Stuart Melchor

Curate, St. Josephs the Worker, Northolt
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My name is Stuart Melchor and I currently hold the position of Curate at St Joseph the Worker, Northolt. I was brought up in Harlesden, North West London. My parents were part of the Windrush generation where Christianity was an integral part of life meaning that I was brought up in the Church. Typically as a teen and a young man I broke away at the earliest opportunity.

Following a series of life events, I returned to faith in Spring 2000. While at All Souls, Harlesden where I worshipped for a number of years, I took on the mentorship of a group of young people aged between 11- 19. What transpired from mentoring those young people was greater clarity of my purpose and ministry in the body of Christ. The education was simultaneous - as I taught, they taught me. A testament to the evolution of this group was that even after they had grown into young adults, they returned to share their experiences and mentor both their peers and new members. It was a humbling experience, and one that stays with me until this day. If I have changed but one life, as the hymn tells us, “my living shall not be in vain”.

My calling to ordained ministry was first identified at All Souls, where the leadership team noticed something in me that I had not seen in myself. For a number of varied reasons, the path to ordination and answer God’s call took 10 years. I like to think that my personality allows people to feel comfortable in my company. I feel that God has blessed me with the gift of meeting people where they are, and elevating and encouraging them onwards in their life journey.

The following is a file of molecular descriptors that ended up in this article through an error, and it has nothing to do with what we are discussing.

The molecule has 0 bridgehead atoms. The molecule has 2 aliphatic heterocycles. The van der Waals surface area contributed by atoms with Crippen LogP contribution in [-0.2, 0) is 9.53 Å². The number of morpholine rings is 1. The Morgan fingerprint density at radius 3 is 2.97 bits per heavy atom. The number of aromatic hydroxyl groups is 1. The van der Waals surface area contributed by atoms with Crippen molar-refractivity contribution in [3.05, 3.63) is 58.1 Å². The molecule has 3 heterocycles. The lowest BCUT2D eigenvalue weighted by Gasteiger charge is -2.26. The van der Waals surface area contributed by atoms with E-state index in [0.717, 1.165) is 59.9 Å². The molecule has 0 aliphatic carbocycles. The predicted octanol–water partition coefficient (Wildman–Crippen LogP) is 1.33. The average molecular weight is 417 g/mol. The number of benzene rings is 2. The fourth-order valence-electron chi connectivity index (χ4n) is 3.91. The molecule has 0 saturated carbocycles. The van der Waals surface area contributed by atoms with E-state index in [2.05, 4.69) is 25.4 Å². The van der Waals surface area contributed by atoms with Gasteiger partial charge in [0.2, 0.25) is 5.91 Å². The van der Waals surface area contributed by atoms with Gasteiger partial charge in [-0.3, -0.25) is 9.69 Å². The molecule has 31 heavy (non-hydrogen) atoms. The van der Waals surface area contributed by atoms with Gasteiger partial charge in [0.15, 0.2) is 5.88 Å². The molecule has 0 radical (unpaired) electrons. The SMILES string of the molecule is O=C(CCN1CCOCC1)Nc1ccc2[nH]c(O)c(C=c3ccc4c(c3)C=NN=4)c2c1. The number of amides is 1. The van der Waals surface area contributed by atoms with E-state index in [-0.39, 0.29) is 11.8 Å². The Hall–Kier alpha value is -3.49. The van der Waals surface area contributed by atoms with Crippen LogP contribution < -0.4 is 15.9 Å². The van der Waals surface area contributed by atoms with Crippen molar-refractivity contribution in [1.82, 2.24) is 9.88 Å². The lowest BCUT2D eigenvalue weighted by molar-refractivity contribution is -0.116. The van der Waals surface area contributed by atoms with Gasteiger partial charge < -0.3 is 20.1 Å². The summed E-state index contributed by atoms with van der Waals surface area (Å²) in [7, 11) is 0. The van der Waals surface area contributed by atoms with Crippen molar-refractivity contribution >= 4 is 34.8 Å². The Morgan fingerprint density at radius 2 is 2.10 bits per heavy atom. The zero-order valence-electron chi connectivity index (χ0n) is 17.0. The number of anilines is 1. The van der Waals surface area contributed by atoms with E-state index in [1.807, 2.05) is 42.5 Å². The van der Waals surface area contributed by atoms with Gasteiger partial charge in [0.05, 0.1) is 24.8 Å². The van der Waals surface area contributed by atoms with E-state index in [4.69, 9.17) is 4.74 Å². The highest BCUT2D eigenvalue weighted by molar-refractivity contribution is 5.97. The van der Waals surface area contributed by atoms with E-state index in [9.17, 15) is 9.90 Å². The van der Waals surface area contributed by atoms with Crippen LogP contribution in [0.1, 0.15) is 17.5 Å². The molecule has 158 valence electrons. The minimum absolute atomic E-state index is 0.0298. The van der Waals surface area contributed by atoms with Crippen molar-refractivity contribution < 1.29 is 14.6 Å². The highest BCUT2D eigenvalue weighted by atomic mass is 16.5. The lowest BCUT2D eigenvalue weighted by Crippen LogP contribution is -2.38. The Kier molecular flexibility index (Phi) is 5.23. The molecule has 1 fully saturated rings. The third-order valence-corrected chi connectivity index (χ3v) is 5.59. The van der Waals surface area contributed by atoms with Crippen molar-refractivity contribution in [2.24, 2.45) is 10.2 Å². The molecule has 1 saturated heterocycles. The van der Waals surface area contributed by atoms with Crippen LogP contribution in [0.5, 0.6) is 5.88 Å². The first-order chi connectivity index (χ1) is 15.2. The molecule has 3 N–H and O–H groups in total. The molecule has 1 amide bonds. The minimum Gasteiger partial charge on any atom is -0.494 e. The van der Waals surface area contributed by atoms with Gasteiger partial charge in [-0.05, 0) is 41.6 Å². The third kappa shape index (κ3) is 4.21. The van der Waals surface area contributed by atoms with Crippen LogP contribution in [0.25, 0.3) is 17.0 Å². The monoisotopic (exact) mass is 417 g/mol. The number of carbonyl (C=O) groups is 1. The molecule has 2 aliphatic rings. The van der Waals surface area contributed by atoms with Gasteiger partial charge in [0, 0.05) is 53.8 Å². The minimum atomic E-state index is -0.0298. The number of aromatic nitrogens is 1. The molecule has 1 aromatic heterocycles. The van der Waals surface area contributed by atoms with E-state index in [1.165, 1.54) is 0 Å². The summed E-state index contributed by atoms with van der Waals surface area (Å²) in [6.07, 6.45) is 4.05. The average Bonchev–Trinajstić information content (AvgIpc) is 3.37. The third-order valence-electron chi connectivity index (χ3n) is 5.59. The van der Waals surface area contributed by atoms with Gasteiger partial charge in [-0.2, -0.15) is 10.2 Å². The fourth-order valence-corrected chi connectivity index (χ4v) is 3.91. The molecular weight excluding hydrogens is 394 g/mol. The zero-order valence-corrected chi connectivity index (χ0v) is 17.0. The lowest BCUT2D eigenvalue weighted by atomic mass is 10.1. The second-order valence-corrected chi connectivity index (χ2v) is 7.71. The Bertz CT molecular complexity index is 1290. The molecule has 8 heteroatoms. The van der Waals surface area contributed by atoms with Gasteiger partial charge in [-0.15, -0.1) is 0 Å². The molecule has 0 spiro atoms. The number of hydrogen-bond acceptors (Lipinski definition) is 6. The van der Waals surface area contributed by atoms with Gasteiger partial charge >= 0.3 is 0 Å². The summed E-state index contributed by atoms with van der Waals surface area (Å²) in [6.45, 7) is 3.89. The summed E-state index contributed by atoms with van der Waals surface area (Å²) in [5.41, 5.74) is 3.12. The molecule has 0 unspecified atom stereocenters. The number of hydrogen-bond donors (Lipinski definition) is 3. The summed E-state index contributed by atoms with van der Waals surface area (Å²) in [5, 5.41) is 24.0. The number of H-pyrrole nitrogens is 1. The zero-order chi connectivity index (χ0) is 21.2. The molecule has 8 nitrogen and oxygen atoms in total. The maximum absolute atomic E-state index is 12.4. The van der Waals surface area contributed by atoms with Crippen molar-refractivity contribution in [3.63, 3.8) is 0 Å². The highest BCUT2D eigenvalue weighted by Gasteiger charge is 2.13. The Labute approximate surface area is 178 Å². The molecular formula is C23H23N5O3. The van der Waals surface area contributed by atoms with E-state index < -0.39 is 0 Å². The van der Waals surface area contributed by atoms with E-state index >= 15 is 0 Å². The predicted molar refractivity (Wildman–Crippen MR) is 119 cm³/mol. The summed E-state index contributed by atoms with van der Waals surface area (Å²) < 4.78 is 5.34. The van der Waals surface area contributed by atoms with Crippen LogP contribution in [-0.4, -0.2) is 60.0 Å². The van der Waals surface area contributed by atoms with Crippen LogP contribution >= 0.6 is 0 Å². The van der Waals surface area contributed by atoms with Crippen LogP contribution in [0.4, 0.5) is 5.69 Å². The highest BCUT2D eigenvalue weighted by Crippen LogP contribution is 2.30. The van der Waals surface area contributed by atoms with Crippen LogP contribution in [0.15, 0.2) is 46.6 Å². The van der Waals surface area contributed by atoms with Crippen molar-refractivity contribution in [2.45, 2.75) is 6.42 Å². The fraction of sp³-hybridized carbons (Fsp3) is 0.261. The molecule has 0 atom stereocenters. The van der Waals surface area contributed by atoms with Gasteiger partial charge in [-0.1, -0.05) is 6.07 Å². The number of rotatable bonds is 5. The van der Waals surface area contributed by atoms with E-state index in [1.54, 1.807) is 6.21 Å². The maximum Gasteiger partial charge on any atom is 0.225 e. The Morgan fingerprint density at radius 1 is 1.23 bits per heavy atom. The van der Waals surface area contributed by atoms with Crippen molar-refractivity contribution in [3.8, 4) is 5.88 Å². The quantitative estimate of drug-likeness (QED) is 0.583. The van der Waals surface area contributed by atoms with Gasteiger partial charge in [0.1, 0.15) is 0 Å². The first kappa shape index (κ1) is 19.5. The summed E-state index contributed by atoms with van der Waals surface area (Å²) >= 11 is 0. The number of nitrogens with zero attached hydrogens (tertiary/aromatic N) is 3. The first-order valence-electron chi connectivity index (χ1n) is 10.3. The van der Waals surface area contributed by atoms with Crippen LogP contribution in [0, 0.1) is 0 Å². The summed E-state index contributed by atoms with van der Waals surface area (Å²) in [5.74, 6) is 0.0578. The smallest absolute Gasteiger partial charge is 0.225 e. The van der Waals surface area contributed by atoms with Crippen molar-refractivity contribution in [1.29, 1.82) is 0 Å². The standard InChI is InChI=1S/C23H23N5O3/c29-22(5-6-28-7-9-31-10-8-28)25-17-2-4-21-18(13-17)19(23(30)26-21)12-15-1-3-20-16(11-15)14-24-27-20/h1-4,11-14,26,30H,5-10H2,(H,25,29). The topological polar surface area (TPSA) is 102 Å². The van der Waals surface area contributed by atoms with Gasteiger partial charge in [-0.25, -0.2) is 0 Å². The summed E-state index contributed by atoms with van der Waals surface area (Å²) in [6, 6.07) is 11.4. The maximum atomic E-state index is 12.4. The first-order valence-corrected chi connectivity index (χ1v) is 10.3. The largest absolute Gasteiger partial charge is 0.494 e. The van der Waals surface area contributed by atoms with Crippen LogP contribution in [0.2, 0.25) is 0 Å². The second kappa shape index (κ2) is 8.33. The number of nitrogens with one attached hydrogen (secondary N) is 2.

For over thirty years I worked in warehousing and distribution, during which time I supervised and mentored people from all walks of life. Prior to being selected for ordination training, I was a Ministerial Development Review Consultant. While undertaking that role I was able to nurture both Clergy and Lay Ministers in their ministries.

My intention is clear. There are spirit-filled individuals all around us. Potential candidates for clergy or lay ministry are slipping through the net. The reasons for this tend to stem from feeling unworthy to the connotations of what public ministry involves. We live in diverse communities and the demographics of that mean that people come from all walks of life. The Church of England is tasked with better representation of those people on its rosters. In my capacity to increase the Kingdom of God, I consider myself a solid candidate for one of the mentoring posts on offer. By being a mentor I can help people to overcome the obstacles that come with serving God, as they may be able to identify with my journey.

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